What is Masala Chai? A Comprehensive Tea Profile
Chai is a popular Indian beverage and it is estimated that over 900,000 tons of Chai are consumed in the country every year. Specifically, the term “Chai” is Hindi for “tea” which originates from the Chinese word, “cha”.
Cha refers to traditional tea which is produced from the leaves of the camellia sinensis plant; most notably, white, green and black tea. In the west, the term “chai” is commonly associated with masala chai.
Masala means a ‘mix of spices’ and masala chai (i.e. spiced tea) can be produced with a number of ingredients. The variation of ingredients can differ from cultures, towns, generations and families.
In particular, Masala Chai may include: black tea, milk, cardamon pods, nutmeg, cinnamon, ginger, star anise, cloves, saffron and fennel. Nevertheless, other ingredients could consist of chocolate, cocoa and vanilla. Thus, it is no surprise that chai is enjoyed from all corners of life and can be relished in the morning, afternoon and evening.
History of Masala Chai
It has been suggested that masala chai dates back more than 5,000 years, whilst others believe masala chai’s history spans more than 9,000 years. Some stories note that masala chai was invented by a royal king in the ancient courts of India.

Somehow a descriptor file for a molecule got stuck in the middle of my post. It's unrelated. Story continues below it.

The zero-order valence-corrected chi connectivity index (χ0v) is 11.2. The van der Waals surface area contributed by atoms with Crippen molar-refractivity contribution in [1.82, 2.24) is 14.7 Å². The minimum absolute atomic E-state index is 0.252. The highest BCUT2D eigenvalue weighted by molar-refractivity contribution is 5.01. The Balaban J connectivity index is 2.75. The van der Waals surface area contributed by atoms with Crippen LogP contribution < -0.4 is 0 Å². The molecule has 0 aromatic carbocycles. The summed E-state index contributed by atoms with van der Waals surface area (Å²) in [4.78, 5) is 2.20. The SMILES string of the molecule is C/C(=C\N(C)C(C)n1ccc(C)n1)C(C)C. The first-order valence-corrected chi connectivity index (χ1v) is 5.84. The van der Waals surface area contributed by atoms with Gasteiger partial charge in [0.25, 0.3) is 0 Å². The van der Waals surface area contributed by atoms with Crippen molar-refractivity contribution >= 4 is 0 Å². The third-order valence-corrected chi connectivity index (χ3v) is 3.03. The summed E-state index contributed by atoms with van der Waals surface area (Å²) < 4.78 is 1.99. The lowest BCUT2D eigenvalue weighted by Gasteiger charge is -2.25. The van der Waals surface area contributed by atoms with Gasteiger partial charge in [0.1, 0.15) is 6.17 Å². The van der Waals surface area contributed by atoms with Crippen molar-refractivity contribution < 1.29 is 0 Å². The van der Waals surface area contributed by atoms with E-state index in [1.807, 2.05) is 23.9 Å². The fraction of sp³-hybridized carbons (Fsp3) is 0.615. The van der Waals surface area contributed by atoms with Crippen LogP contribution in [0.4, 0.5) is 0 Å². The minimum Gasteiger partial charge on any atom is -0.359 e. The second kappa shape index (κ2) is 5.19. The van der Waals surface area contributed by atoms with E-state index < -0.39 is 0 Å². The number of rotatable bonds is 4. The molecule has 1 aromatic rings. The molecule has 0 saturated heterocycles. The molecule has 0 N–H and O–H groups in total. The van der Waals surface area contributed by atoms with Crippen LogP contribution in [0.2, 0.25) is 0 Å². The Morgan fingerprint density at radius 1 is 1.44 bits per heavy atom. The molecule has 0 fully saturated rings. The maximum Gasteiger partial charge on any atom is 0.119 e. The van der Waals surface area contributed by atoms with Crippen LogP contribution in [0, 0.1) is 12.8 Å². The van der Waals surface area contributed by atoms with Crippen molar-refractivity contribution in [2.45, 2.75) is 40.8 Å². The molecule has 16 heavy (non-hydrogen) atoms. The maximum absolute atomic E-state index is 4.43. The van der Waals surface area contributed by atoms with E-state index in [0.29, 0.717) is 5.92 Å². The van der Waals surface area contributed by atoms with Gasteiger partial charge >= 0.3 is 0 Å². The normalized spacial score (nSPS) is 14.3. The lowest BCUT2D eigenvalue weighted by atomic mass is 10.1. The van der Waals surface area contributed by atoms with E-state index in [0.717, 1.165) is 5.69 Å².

Allegedly it was created as a healing spice to consume during Ayurveda - a traditional healing ceremony for Hindus. At this date, chai was simply enjoyed as a beverage with a number of different herbs and natural sources, and most notably, did not contain any spices or tea leaves from the camellia sinensis plant.
Interestingly, this early form of chai, known as Kadha, would contain herbs, leaves and flowers; and could be consumed hot or cold. Whereas the chai we know of today, would include herbs, spices and can be enjoyed warm.
Eventually, this healing beverage made its way into mass Indian culture where the recipe would evolve and alternate, as households would fine tune the spice ingredients to their personal preference.
As the popularity of masala chai grew so did the culture of tea, which spread from Asia to Western Europe in the 1700s. Around the 1830s, the British began cultivating their own tea plants in India due to the primary fear of the Chinese monopolization on tea. Plus, with the growing British demand of tea and previous opium wars with China, Indian tea plantations were an essential asset incase of a potential depletion of future supplies.
For instance, by 1870, tea was heavily in demand to the British public and around 90% of tea imports within Great Britain originated from China. By 1900, this figure reduced to as low as 10% due to the tea being predominately sourced from the British Crown Colonies in Ceylon and India.
Chai Walla (tea vender) India's national drink can be enjoyed for the sum total of 10p at a chai stand along with a newspaper and cigarette ~ I've had no choice but to swap early grey for chai since arriving in India and I think I've become an addict #chai #chaiwalla #teastall #teavender #chaichaichai #street #everydaymumbai #mumbai #masalachai #tea #addict #somuchsugar #walla #india #travelindia #travel #portrait #everydayindia
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Even though Black tea was popular in Britain, it wasn’t hugely popular in India, especially as it was deemed expensive by the locals. Because Black tea was expensive, street vendors would substitute Black tea for spices with milk and sugar to keep the costs at a minimum.